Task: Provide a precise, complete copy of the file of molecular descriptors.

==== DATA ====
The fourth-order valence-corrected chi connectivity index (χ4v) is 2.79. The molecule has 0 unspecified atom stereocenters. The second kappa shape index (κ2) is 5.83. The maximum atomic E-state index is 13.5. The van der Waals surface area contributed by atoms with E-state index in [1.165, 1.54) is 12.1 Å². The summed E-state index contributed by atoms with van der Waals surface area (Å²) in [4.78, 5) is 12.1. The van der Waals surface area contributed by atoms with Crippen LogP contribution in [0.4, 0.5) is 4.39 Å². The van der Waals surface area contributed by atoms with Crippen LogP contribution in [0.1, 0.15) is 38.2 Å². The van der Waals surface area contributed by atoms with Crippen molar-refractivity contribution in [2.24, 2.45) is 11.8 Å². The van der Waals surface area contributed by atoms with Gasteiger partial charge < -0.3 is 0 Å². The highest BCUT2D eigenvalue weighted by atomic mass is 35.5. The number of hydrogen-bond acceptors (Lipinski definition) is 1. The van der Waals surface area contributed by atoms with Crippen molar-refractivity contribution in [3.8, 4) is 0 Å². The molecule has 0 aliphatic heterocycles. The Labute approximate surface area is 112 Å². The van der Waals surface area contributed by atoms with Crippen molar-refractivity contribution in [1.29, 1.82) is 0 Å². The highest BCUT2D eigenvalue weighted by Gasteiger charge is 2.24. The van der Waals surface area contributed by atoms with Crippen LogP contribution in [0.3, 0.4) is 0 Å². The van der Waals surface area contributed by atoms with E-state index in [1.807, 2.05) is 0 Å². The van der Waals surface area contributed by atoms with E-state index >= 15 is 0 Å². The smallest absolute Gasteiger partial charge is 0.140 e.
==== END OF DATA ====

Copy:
The fourth-order valence-corrected chi connectivity index (χ4v) is 2.79. The molecule has 0 unspecified atom stereocenters. The second kappa shape index (κ2) is 5.83. The maximum atomic E-state index is 13.5. The van der Waals surface area contributed by atoms with E-state index in [1.165, 1.54) is 12.1 Å². The summed E-state index contributed by atoms with van der Waals surface area (Å²) in [4.78, 5) is 12.1. The van der Waals surface area contributed by atoms with Crippen LogP contribution in [0.4, 0.5) is 4.39 Å². The van der Waals surface area contributed by atoms with Crippen LogP contribution in [0.1, 0.15) is 38.2 Å². The van der Waals surface area contributed by atoms with Crippen molar-refractivity contribution in [2.24, 2.45) is 11.8 Å². The van der Waals surface area contributed by atoms with Gasteiger partial charge < -0.3 is 0 Å². The highest BCUT2D eigenvalue weighted by atomic mass is 35.5. The number of hydrogen-bond acceptors (Lipinski definition) is 1. The van der Waals surface area contributed by atoms with Crippen molar-refractivity contribution in [3.8, 4) is 0 Å². The molecule has 0 aliphatic heterocycles. The Labute approximate surface area is 112 Å². The van der Waals surface area contributed by atoms with Crippen molar-refractivity contribution in [1.29, 1.82) is 0 Å². The highest BCUT2D eigenvalue weighted by Gasteiger charge is 2.24. The van der Waals surface area contributed by atoms with Crippen LogP contribution in [0.3, 0.4) is 0 Å². The van der Waals surface area contributed by atoms with E-state index in [1.807, 2.05) is 0 Å². The van der Waals surface area contributed by atoms with E-state index >= 15 is 0 Å². The smallest absolute Gasteiger partial charge is 0.140 e.